Photo: Peek A Boo Slot Canyon BLM Grand Staircase-Escalante National Monument Utah

A hiker explores Peek a Boo slot canyon in Grand Staircase-Escalante National Monument, Utah.

Photograph by Howie Garber, Mira

By Kate Siber

The deep, tangled canyons of southern Utah are a remote and unforgiving country with the ever present danger of flash floods, extreme temperatures, lightning storms, and waist-high quicksand. In other words, perfect habitat for canyoneers, who know that the area’s unbroken wildness and otherworldly wind- and water-sculpted chasms are precisely what make it so appealing. Many canyons still remain unnamed, making true exploration a possibility.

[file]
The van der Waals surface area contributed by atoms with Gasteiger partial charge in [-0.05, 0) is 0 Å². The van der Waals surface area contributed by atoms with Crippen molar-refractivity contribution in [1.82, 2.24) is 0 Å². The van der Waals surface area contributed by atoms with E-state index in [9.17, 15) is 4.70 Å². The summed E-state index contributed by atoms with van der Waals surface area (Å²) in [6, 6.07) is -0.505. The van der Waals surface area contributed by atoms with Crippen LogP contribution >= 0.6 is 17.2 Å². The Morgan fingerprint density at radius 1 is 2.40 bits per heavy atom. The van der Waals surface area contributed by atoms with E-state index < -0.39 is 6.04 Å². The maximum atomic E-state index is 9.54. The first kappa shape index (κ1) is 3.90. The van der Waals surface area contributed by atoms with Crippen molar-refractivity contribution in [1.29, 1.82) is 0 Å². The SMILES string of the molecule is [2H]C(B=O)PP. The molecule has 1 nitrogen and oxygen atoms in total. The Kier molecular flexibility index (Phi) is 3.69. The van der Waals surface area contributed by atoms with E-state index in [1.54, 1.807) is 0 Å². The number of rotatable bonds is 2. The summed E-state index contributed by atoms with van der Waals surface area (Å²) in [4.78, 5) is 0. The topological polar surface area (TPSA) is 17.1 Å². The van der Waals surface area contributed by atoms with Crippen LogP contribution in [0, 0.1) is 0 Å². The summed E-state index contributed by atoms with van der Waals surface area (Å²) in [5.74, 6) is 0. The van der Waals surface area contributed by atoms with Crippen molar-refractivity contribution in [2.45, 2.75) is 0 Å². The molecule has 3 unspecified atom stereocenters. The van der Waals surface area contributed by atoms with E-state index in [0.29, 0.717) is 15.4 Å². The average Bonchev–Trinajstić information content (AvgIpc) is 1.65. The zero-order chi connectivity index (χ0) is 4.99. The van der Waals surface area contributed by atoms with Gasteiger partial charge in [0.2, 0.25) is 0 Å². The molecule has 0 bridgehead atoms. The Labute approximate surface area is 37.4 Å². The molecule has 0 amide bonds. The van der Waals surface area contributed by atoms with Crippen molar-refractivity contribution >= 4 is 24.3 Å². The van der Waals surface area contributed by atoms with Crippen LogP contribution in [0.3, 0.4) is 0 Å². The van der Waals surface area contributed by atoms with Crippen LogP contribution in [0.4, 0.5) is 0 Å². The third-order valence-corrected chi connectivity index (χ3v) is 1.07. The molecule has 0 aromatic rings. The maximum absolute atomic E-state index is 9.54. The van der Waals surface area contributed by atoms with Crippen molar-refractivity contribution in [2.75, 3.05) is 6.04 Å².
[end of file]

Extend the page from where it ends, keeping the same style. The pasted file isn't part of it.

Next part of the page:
A little know-how, however, can go a long way in mitigating the risks, which is why the American Canyoneering Association and outfitter Excursions of Escalante teamed up to offer three-day canyoneering courses. Students learn how to evaluate the weather, assess risks, tie basic knots, set up anchors, rappel up to 300 feet (91 meters), and squeeze through tight canyon walls. The classroom is arguably some of the best canyoneering territory in the country: Grand Staircase-Escalante National Monument. Some of the last lands to be mapped in the continental U.S., this high, remote desert is pocked with sinewy, red-sandstone canyons that twist and turn into Gaudí-like spaces.

Need to Know: A basic course is $500. Contact Excursions of Escalante for dates (www.excursionsofescalante.com).


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